There are two kinds of people in this world: those who insist that martinis should be shaken, and those who think they should be stirred. While the debate between the two will continue to go on till the end of time, it’s imperative that you know how to differentiate when to stir your cocktails and when to shake them.
Every home bartender has gone through a rite of passage shaking a gassy cocktail only to have it explode all over them. It’s then that they learn the most important lesson of all: never shake a cocktail that has a gassy mixer. Other than that, allow the Hendrick’s Gin Southeast Asia brand ambassador Charmaine Thio to school you on when to stir or shake a cocktail. The 27-year-old also happens to be the first Singaporean to be accepted into the Tales of the Cocktail Apprentice Programme for two consecutive years and was previously serving as the head bartender at 28 Hongkong Street bar in Singapore.
Shake up the fresh ones
The first rule of thumb: “When you’re thinking of shaking cocktails, they would need to contain fresh ingredients,” says Thio. Fresh ingredients include the likes of fruits, citrus, or herbs. The reason behind that is to really release the flavours of these botanicals — shaking the herbs would release their oils and shaking fresh fruits will better release its flavours. “You don’t want to stir a cocktail that has citrus in there, because you won’t be able to aerate the cocktail enough — you’d get a very flat drink.”
When you’re shaking a cocktail, you’re breaking up the ice cubes in the shaker and the agitation will get your cocktail cold very quickly. Doing this also creates a lighter, more fluffy texture for your drink. But shake it for too long and you’ll quickly dilute your drink. “The cocktail does get colder more quickly, but it also dilutes it faster. You would have to control that,” explains Thio.
Shaking vs muddling
If you’ve made enough cocktails, you’d notice that some recipes ask for you to muddle the fresh ingredients instead of shaking them. What’s the difference between the two anyway? The decision to muddle stems from the alcohol by volume (abv) of your liquor. For cocktails that are lighter — such as wine, vermouth, or sherry — shaking it too much will dilute the drink, thus making your cocktail taste very watered down. “In that instance, you’d want to muddle instead of shaking,” advises Thio.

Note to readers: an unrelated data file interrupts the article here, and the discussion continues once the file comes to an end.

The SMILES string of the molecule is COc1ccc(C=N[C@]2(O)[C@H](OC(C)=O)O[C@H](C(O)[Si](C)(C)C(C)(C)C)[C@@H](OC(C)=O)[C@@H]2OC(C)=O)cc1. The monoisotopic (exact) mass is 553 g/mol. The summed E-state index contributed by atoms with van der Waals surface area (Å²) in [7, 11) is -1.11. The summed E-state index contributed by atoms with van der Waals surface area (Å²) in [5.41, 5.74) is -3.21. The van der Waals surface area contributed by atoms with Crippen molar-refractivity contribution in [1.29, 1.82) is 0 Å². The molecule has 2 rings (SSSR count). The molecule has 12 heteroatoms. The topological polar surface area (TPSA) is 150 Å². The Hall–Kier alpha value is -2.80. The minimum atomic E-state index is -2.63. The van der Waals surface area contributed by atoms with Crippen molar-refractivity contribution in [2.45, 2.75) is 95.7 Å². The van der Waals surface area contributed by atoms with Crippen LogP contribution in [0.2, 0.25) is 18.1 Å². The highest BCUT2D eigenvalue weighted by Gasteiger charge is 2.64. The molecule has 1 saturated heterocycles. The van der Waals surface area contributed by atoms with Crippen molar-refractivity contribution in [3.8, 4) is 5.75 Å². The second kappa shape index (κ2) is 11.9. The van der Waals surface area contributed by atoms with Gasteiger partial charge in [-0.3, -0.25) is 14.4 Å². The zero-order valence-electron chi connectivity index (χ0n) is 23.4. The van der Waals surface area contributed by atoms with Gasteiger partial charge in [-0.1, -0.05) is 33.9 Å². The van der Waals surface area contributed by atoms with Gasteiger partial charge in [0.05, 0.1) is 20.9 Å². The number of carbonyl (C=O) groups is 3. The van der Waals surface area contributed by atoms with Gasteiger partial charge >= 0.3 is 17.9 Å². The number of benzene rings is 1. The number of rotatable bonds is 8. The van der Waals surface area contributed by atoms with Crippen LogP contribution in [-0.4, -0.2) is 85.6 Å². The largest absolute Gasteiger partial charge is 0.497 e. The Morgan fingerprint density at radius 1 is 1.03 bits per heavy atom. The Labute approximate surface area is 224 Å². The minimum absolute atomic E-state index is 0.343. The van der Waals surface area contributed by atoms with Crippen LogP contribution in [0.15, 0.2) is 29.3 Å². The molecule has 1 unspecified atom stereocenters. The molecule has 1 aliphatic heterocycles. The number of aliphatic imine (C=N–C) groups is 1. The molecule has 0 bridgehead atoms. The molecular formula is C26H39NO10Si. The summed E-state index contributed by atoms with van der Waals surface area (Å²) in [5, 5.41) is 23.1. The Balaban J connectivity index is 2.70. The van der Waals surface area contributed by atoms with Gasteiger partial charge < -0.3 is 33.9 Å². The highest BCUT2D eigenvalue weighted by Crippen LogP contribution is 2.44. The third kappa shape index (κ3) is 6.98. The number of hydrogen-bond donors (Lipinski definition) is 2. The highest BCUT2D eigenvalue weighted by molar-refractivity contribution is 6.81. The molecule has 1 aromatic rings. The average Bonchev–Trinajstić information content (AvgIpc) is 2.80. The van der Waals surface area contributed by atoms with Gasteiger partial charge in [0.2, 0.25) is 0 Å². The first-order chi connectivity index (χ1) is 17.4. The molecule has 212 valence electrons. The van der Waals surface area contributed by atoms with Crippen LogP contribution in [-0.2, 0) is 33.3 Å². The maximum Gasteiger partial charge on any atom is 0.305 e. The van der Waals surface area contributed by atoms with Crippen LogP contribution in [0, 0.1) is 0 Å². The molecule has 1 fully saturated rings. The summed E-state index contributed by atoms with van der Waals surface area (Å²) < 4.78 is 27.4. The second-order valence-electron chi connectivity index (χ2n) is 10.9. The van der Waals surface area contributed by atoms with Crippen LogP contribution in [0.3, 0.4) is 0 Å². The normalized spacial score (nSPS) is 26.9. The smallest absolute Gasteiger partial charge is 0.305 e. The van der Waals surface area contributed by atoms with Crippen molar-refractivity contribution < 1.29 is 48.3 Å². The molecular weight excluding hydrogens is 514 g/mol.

Stir the spirits
The action of stirring may not have as much flair as shaking up a cocktail, but it still requires a fair bit of skill. If you’re not sure when to stir a cocktail, Thio chalks it up to a simple deduction: “Anything that is spirit-driven or only contains spirits, stir that.” This means your Negronis, Black Russians, Old Fashioneds, Boulevardiers, and similarly spirit-only cocktails.
But the martini is also a spirit-only cocktail, yet the world is divided between those who think a martini should be shaken, while the other is stirred. Who’s right here? “For a cocktail such as a martini, what you want to achieve is a heavy and creamy mouthfeel. The moment you start shaking that, you’ll get two things: a cloudy martini that doesn’t look as nice, and a diluted drink,” explains Thio. She agrees that shaking up a martini would get it cold quickly, but the texture would not be the same.
Shaken or stirred?
The most important thing to think about when you’re stirring or shaking is what you want the texture of your cocktail to be. For example, if your cocktail contains cream or egg white, you should give it a good shake so that it’ll be fluffy and aerated, just like a meringue. “For me, it really boils down to the texture of the cocktail and the presentation,” says Thio. “If you’ve ever tried to shake a Manhattan, you’ll realise that it emerges really cloudy, which doesn’t look as nice as a crystal-clear cocktail in your glass.”